China’s actions in the South China Sea have irritated many nations in the region, but they also threaten the preservation of the UN Charter system, Alison Pert writes.
Until very recently, China was insisting that its newly-created “islands” in the South China Sea were not for military purposes. Those assurances, always unconvincing, have now been abandoned following publication of the satellite photos showing the nature and extent of the facilities being constructed, and China’s display of military strength designed to coincide with the last month’s ASEAN meeting in the US.
China’s rhetoric has now shifted to claiming that the installations are necessary for self-defence against “aggressors” such as the US and Japan. Whatever its true intentions, there is a real prospect that China will seek to control the entire South China Sea for as-yet unclear purposes, using military force if necessary.
Apart from the obvious direct threat to any state challenging China’s right to control this vast area, there is another underlying concern here: the effect that these actions may have on other states’ adherence to international law, and on the UN collective security system in particular. One of the primary reasons for the creation of that system in 1945 was to prevent the forcible seizure of territory.
China regularly refers to the importance of international law, but of course insists that these activities are all taking place within its own territory and are therefore a matter of purely domestic concern. This, however, begs the question. China’s exorbitant maritime claims – the legal nature which has still to be explained – are inconsistent with the UN Convention on the Law of the Sea (UNCLOS), to which it is a party, and are vigorously contested by many other states in the region.
Under UNCLOS, islands – naturally formed land, above water at high tide – can be claimed as territory by states. But most of the maritime features in the SCS are submerged reefs or, at best, low-tide elevations, above water only at low tide. It is extremely doubtful in international law that these can be acquired as territory by any state. UNCLOS permits a state to build artificial islands in its own exclusive economic zone (EEZ), on its continental shelf, or on the high seas, but artificial islands do not generate a territorial sea or other maritime zones.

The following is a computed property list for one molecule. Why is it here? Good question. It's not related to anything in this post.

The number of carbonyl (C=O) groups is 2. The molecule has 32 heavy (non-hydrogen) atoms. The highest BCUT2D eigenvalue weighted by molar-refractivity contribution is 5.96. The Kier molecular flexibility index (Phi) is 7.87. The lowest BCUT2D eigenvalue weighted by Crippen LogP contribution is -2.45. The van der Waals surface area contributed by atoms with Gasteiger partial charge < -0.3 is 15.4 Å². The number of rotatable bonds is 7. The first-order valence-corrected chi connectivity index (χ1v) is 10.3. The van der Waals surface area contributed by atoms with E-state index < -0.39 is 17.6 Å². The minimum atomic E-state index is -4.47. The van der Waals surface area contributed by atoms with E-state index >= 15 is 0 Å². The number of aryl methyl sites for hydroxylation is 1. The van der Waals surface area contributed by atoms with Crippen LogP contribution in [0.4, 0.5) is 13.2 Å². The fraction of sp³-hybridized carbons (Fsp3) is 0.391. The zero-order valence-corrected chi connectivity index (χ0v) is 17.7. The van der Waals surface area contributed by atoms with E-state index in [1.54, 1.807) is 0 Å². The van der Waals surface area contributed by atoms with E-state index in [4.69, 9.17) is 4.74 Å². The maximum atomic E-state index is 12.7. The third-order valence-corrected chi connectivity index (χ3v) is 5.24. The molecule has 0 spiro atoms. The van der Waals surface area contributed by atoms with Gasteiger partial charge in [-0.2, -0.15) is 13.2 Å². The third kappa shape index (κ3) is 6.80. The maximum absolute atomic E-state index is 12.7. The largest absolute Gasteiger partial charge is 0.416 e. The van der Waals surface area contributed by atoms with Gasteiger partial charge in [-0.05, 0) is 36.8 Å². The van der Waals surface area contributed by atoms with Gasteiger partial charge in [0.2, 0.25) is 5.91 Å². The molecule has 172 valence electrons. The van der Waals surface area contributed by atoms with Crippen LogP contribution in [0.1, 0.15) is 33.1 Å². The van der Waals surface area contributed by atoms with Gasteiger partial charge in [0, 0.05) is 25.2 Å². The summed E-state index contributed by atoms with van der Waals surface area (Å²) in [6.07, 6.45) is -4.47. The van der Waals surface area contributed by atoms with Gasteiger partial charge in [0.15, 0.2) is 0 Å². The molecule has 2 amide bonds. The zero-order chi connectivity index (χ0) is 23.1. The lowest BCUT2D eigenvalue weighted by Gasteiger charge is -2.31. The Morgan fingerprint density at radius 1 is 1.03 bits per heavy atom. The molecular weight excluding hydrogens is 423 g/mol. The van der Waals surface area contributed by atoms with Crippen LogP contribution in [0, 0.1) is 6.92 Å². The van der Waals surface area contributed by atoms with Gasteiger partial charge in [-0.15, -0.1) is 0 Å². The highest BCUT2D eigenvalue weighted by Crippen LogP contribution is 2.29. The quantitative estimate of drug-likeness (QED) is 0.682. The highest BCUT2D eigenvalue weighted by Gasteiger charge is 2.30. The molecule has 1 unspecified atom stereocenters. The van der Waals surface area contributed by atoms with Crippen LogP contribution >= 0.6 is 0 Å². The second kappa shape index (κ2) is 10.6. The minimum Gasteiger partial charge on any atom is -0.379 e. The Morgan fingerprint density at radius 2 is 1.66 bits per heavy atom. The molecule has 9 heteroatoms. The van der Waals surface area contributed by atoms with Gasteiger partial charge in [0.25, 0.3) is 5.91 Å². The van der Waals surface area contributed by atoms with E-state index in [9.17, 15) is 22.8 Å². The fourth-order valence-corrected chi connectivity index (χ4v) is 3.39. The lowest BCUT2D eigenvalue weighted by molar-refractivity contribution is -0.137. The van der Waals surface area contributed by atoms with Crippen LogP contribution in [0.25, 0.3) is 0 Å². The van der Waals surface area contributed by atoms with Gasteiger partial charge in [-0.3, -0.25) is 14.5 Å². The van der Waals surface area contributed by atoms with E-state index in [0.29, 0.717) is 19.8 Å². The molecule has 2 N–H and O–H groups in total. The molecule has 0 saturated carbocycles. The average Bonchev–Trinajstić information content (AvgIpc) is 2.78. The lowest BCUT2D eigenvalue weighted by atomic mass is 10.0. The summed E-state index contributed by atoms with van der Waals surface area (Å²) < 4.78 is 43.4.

China may well be able to establish title to particular islands, and that some of the artificial islands are legal because they are not within any other state’s EEZ or continental shelf. But given the longstanding competing claims from other states in the region, the proper approach, of a state that respected international law, would be to submit the disputes to international adjudication. This is what the Philippines has done, by referring China’s exorbitant maritime claims to an international arbitral tribunal under UNCLOS. China has refused to participate, despite having agreed to such arbitrations by becoming a party to UNCLOS. If it was so convinced of the soundness of its claims, it should have no fear of international adjudication.
China has already used force to reinforce its territorial claims in relatively minor skirmishes, but the recent construction makes it clear that greater force is threatened, over a far wider area. As China well knows, international law permits force to be used only in the face of an armed attack, and not, for example, against a foreign ship or aircraft merely traversing what other states consider to be international waters and airspace.
China is not only a powerful nation, but also one of the permanent members of the UN Security Council, which is charged with the responsibility for maintaining international peace and security. On its present trajectory China looks like becoming the second permanent member of the Security Council to be currently acting in flagrant violation of international law, the first being Russia in its seizure of Ukrainian territory. As permanent members, China and Russia can veto any resolution condemning their actions, and there is obviously no possibility of the Security Council ever contemplating more robust action. The harsh reality is that the Security Council is unable to police its own.
Does this matter? Cynics may say this is nothing new, that there have been many instances of permanent members of the UN Security Council (P5) violating the UN Charter since 1945, one of the more recent being the invasion of Iraq in 2003. Optimists might chime in that at that time there were serious doubts that the Security Council could recover from the blow to its authority and credibility, but rather to everyone’s surprise it did recover and resume its previous standing.
But the current situation feels qualitatively different. On the positive side, both Russia and China refer to international law in defending their actions, however implausible those defences might be. On the negative side, China is apparently seeking to dominate, by force, a huge area that includes unquestionably (except to China) international waters and some of the world’s major shipping routes.
It is tempting to conclude that China is dragging us back to the 19th century when might was right, and territorial claims and international disputes were settled by force – the very situation the UN, and the League of Nations before it, were created to avoid.
There is no magic solution, but it is essential that at the very least, China’s claims are refuted loudly and often, by as many states as possible. The freedom of navigation patrols should be continued and expanded, and repeated visibly by other states, to ensure that there is no acquiescence in China’s claims. Prolonged public denunciation of China’s (and Russia’s) behaviour in this way will provide some hope of maintaining respect for international law and the preservation of the UN Charter system.